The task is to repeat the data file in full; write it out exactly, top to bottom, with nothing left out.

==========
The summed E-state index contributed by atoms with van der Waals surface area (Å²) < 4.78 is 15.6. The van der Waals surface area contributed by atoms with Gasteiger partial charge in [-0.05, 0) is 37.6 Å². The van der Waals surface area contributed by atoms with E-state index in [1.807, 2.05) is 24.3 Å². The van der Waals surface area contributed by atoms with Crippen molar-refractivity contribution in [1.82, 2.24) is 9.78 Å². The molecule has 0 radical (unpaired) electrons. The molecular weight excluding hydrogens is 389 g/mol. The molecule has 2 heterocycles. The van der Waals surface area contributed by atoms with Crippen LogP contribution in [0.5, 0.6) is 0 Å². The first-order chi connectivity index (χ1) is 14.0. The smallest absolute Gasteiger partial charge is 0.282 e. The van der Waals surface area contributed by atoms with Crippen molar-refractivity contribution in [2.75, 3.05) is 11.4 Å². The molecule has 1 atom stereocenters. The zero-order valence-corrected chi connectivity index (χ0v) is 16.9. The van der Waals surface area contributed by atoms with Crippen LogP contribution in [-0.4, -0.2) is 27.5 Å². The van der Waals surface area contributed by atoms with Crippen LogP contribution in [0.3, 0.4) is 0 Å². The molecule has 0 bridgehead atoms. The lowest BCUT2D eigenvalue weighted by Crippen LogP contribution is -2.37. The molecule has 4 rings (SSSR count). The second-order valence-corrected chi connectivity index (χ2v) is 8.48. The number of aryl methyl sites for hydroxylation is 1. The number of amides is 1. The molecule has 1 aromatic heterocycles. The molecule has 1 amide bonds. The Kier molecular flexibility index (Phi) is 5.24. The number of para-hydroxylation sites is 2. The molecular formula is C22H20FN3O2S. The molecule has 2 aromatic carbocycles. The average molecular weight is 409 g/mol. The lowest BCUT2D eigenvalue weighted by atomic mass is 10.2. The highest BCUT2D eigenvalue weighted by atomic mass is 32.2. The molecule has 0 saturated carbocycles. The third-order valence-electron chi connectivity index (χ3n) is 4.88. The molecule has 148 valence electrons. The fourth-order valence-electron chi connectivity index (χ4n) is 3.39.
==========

The summed E-state index contributed by atoms with van der Waals surface area (Å²) < 4.78 is 15.6. The van der Waals surface area contributed by atoms with Gasteiger partial charge in [-0.05, 0) is 37.6 Å². The van der Waals surface area contributed by atoms with E-state index in [1.807, 2.05) is 24.3 Å². The van der Waals surface area contributed by atoms with Crippen molar-refractivity contribution in [1.82, 2.24) is 9.78 Å². The molecule has 0 radical (unpaired) electrons. The molecular weight excluding hydrogens is 389 g/mol. The molecule has 2 heterocycles. The van der Waals surface area contributed by atoms with Crippen LogP contribution in [0.5, 0.6) is 0 Å². The first-order chi connectivity index (χ1) is 14.0. The smallest absolute Gasteiger partial charge is 0.282 e. The van der Waals surface area contributed by atoms with Crippen molar-refractivity contribution in [2.75, 3.05) is 11.4 Å². The molecule has 1 atom stereocenters. The zero-order valence-corrected chi connectivity index (χ0v) is 16.9. The van der Waals surface area contributed by atoms with Crippen LogP contribution in [-0.4, -0.2) is 27.5 Å². The van der Waals surface area contributed by atoms with Crippen LogP contribution in [0.3, 0.4) is 0 Å². The molecule has 0 bridgehead atoms. The lowest BCUT2D eigenvalue weighted by Crippen LogP contribution is -2.37. The molecule has 4 rings (SSSR count). The second-order valence-corrected chi connectivity index (χ2v) is 8.48. The number of aryl methyl sites for hydroxylation is 1. The number of amides is 1. The molecule has 1 aromatic heterocycles. The molecule has 1 amide bonds. The Kier molecular flexibility index (Phi) is 5.24. The number of para-hydroxylation sites is 2. The molecular formula is C22H20FN3O2S. The molecule has 2 aromatic carbocycles. The average molecular weight is 409 g/mol. The lowest BCUT2D eigenvalue weighted by atomic mass is 10.2. The highest BCUT2D eigenvalue weighted by atomic mass is 32.2. The molecule has 0 saturated carbocycles. The third-order valence-electron chi connectivity index (χ3n) is 4.88. The molecule has 148 valence electrons. The fourth-order valence-electron chi connectivity index (χ4n) is 3.39.